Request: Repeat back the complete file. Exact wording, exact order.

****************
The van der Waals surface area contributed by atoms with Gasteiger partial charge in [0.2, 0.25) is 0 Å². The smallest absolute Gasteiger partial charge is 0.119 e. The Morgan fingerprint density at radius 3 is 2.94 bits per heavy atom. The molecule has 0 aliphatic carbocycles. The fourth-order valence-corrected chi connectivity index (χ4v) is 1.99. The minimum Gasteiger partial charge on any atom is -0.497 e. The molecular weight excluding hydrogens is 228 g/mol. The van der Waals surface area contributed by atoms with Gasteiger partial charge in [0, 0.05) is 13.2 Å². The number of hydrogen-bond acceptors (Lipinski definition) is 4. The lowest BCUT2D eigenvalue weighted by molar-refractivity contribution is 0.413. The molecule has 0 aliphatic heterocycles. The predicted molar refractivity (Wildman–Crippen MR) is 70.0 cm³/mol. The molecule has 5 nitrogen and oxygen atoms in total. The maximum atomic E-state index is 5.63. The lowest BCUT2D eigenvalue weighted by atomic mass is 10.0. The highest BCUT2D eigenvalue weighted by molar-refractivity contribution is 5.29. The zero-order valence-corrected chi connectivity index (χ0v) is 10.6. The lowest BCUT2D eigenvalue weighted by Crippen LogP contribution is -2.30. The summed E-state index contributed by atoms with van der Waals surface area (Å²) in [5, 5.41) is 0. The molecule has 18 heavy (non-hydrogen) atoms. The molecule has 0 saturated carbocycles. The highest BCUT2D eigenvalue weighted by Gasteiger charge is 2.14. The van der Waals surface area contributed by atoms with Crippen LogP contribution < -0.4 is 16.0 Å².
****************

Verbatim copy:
The van der Waals surface area contributed by atoms with Gasteiger partial charge in [0.2, 0.25) is 0 Å². The smallest absolute Gasteiger partial charge is 0.119 e. The Morgan fingerprint density at radius 3 is 2.94 bits per heavy atom. The molecule has 0 aliphatic carbocycles. The fourth-order valence-corrected chi connectivity index (χ4v) is 1.99. The minimum Gasteiger partial charge on any atom is -0.497 e. The molecular weight excluding hydrogens is 228 g/mol. The van der Waals surface area contributed by atoms with Gasteiger partial charge in [0, 0.05) is 13.2 Å². The number of hydrogen-bond acceptors (Lipinski definition) is 4. The lowest BCUT2D eigenvalue weighted by molar-refractivity contribution is 0.413. The molecule has 0 aliphatic heterocycles. The predicted molar refractivity (Wildman–Crippen MR) is 70.0 cm³/mol. The molecule has 5 nitrogen and oxygen atoms in total. The maximum atomic E-state index is 5.63. The lowest BCUT2D eigenvalue weighted by atomic mass is 10.0. The highest BCUT2D eigenvalue weighted by molar-refractivity contribution is 5.29. The zero-order valence-corrected chi connectivity index (χ0v) is 10.6. The lowest BCUT2D eigenvalue weighted by Crippen LogP contribution is -2.30. The summed E-state index contributed by atoms with van der Waals surface area (Å²) in [5, 5.41) is 0. The molecule has 18 heavy (non-hydrogen) atoms. The molecule has 0 saturated carbocycles. The highest BCUT2D eigenvalue weighted by Gasteiger charge is 2.14. The van der Waals surface area contributed by atoms with Crippen LogP contribution < -0.4 is 16.0 Å².